When it comes to search, I love nouns. Riffing on Michael Pollan, I share a little verse with my students offering general guidelines for thinking about constructing queries:
Yet, in recent years, verbs have become the power hitter in my research skills curriculum.
Back in 2017-2018, one of my Research TAs, Sara Zoroufy, spent her year analyzing a series of ninth and tenth grade History papers to enhance our understanding of how students made use of evidence. One of the most interesting (and subjective, to be honest) outcomes was a powerful correlation between selection of precise and varied verbs and strong use of evidence. Harker School US librarian Lauri Vaughan clarified an aspect of that observation for me when she gave a PD talk about “signal phrases” – the name/verb combinations we use in academic writing to introduce an idea or a quote from one of our sources, such as: “Gupta argues…,” “Zhou counters…,” or “Mendez concurs….”
Not only does the verb choice in signal phrases add significant analytical punch to student writing, but I find that verb choice can be used to help students bring sources into conversation with each other. Whenever I am able, I visit Upper School US History classes to pass out the handout linked above, along with a verb list recently constructed by one of our History teachers and a list of transitional words from the wonderful book They Say, I Say. Recommending that students keep these lists on-hand for when they are writing, we look at them as a tool to help with synthesis.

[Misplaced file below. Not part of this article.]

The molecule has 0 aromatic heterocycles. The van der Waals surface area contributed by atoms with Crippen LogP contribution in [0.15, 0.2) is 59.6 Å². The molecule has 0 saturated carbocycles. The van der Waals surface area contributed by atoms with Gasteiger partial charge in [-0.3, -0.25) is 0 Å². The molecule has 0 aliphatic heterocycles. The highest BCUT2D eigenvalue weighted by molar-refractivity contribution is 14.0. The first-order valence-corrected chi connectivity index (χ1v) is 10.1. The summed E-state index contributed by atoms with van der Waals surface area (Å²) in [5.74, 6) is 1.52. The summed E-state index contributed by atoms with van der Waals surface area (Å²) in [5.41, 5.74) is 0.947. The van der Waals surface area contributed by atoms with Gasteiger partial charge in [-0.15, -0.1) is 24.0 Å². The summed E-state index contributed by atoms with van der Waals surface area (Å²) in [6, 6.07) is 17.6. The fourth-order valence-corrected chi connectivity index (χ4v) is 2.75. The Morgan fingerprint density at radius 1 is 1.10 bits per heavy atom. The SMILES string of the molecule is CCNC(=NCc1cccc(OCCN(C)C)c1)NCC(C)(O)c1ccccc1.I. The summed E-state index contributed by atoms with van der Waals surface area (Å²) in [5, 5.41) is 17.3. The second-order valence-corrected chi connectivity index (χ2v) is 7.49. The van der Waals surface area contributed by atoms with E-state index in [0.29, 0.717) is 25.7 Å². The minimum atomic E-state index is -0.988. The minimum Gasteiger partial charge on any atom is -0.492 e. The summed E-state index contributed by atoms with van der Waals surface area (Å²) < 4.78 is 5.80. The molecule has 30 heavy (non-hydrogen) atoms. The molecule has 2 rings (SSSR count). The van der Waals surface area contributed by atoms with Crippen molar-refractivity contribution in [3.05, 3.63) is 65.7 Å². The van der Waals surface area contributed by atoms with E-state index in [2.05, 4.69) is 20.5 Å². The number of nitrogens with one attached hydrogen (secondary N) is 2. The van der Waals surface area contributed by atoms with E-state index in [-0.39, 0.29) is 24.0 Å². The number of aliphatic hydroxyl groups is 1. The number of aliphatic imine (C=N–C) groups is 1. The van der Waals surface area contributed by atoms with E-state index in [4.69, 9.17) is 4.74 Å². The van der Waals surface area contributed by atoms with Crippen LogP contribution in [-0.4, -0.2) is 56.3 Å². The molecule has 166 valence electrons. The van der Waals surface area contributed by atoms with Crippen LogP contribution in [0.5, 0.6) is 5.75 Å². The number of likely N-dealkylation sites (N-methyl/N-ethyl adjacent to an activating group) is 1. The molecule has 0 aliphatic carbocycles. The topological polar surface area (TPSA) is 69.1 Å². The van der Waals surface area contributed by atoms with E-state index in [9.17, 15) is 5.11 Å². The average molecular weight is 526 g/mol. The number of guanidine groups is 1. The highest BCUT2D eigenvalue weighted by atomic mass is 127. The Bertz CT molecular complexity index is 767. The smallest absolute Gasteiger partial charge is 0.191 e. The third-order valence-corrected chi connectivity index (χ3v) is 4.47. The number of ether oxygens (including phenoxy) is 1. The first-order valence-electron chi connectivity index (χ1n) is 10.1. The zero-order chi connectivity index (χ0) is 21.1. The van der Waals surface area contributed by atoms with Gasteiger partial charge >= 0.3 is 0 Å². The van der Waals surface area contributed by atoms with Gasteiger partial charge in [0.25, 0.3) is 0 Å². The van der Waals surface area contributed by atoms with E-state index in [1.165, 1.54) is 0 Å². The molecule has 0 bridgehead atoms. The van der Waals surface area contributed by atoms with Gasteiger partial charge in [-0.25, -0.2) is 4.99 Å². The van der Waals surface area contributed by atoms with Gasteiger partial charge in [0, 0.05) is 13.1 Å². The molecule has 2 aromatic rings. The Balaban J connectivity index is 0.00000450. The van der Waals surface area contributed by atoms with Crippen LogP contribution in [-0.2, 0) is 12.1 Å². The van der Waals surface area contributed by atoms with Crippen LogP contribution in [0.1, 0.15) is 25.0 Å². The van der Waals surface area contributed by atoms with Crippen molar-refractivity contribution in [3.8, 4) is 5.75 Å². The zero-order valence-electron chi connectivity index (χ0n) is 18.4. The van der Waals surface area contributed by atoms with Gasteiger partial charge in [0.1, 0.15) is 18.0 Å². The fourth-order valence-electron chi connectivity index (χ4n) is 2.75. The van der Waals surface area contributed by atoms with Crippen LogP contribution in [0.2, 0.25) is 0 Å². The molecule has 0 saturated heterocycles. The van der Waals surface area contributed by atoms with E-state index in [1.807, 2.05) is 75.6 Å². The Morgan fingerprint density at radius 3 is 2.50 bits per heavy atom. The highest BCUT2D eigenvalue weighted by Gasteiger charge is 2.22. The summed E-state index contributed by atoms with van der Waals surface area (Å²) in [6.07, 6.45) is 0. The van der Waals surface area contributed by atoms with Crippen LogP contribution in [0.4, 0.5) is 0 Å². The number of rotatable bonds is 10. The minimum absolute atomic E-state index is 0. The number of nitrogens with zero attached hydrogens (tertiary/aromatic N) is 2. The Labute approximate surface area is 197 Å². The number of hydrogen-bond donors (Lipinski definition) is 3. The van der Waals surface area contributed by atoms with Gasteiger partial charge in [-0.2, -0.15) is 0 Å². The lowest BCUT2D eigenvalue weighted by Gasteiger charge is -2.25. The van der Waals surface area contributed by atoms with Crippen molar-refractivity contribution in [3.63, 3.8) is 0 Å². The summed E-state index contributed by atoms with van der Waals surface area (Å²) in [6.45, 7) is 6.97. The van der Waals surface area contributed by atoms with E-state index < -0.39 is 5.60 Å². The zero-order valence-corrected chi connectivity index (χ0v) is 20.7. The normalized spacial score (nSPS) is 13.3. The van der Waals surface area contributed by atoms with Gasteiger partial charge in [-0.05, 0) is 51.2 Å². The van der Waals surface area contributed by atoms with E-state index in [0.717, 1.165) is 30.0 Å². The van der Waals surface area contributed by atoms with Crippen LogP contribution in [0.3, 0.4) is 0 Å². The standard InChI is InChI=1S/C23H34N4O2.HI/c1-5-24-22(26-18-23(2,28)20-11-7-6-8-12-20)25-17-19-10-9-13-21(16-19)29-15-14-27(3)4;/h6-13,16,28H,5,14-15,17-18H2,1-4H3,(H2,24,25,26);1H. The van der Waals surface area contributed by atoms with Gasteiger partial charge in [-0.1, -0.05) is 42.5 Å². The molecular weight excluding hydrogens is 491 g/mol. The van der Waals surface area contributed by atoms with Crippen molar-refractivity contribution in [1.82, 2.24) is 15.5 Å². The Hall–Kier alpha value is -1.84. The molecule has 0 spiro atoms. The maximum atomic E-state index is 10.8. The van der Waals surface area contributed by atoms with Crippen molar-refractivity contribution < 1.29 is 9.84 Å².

Imagine you are working on a Document Based Question, and you have four sources that you are supposed to synthesize into an understanding — and eventually an argument — regarding an historical question. If you feel stuck as to how to proceed, you can look at a list of verbs and ask yourself: “Which verb fits the relationship between Source A and Source B? Does Source A: Acknowledge? Highlight? Refute? Delineate?” When you find a verb that feels right, the word itself begs for the “because…” that ends up being the analysis and synthesis you were trying to achieve. For a reasonable percentage of my students, this strategy seems to offer a productive way to think and write more effectively.
So, I love verbs. History teachers (in particular) love the idea that not every signal phrase students write will be “So-and-so said….”
I additionally appreciate that I get to demonstrate to students how skills they learn in one discipline (here, English) strengthen their work in another discipline. When I can do that, it feels like everyone wins.
P.S.: For metacognitively strong students, this use of verbs can be helpful in a number of ways. Sara, the same TA, was confronted with a reading in her senior-year International Relations class for which she had no prior knowledge to provide context. She was bothered that she was therefore having trouble distinguishing evidence from argument (a personal interest of hers, as she explained to us in her 2017 AISL post). She ended up using signal phrases to distinguish where the author was presenting evidence and was able to work backwards and understand the article to her satisfaction. Very creative application of the concept, I thought.